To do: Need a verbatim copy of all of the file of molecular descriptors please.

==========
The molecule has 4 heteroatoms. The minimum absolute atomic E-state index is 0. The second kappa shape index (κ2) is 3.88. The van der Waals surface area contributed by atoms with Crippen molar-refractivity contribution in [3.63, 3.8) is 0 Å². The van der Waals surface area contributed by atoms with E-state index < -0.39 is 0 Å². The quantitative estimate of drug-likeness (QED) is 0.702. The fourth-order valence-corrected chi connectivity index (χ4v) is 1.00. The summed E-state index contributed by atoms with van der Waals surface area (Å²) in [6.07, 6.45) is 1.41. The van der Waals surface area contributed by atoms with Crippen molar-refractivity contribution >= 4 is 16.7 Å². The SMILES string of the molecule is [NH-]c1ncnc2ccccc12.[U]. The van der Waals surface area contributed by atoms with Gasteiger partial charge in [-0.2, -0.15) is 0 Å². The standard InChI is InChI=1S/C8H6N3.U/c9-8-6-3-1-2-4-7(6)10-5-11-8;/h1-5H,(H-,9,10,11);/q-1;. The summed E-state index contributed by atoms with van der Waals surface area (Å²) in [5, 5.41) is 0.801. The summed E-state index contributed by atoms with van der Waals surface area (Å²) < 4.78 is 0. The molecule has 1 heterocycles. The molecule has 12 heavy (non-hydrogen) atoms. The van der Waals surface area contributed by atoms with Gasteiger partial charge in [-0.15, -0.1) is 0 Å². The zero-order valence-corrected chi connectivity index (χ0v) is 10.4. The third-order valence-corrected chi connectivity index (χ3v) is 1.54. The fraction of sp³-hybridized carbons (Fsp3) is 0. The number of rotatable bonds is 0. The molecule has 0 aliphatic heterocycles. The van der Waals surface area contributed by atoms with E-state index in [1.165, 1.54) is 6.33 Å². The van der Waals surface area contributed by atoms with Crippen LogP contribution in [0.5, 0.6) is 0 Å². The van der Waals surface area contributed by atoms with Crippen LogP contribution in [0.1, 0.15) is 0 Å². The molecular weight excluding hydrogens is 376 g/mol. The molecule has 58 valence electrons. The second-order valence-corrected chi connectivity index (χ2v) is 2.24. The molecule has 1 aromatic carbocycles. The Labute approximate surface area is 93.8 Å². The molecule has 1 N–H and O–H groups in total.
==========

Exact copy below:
The molecule has 4 heteroatoms. The minimum absolute atomic E-state index is 0. The second kappa shape index (κ2) is 3.88. The van der Waals surface area contributed by atoms with Crippen molar-refractivity contribution in [3.63, 3.8) is 0 Å². The van der Waals surface area contributed by atoms with E-state index < -0.39 is 0 Å². The quantitative estimate of drug-likeness (QED) is 0.702. The fourth-order valence-corrected chi connectivity index (χ4v) is 1.00. The summed E-state index contributed by atoms with van der Waals surface area (Å²) in [6.07, 6.45) is 1.41. The van der Waals surface area contributed by atoms with Crippen molar-refractivity contribution >= 4 is 16.7 Å². The SMILES string of the molecule is [NH-]c1ncnc2ccccc12.[U]. The van der Waals surface area contributed by atoms with Gasteiger partial charge in [-0.2, -0.15) is 0 Å². The standard InChI is InChI=1S/C8H6N3.U/c9-8-6-3-1-2-4-7(6)10-5-11-8;/h1-5H,(H-,9,10,11);/q-1;. The summed E-state index contributed by atoms with van der Waals surface area (Å²) in [5, 5.41) is 0.801. The summed E-state index contributed by atoms with van der Waals surface area (Å²) < 4.78 is 0. The molecule has 1 heterocycles. The molecule has 12 heavy (non-hydrogen) atoms. The van der Waals surface area contributed by atoms with Gasteiger partial charge in [-0.15, -0.1) is 0 Å². The zero-order valence-corrected chi connectivity index (χ0v) is 10.4. The third-order valence-corrected chi connectivity index (χ3v) is 1.54. The fraction of sp³-hybridized carbons (Fsp3) is 0. The number of rotatable bonds is 0. The molecule has 0 aliphatic heterocycles. The van der Waals surface area contributed by atoms with E-state index in [1.165, 1.54) is 6.33 Å². The van der Waals surface area contributed by atoms with Crippen LogP contribution in [0.5, 0.6) is 0 Å². The van der Waals surface area contributed by atoms with Crippen LogP contribution in [0.1, 0.15) is 0 Å². The molecular weight excluding hydrogens is 376 g/mol. The molecule has 58 valence electrons. The second-order valence-corrected chi connectivity index (χ2v) is 2.24. The molecule has 1 aromatic carbocycles. The Labute approximate surface area is 93.8 Å². The molecule has 1 N–H and O–H groups in total.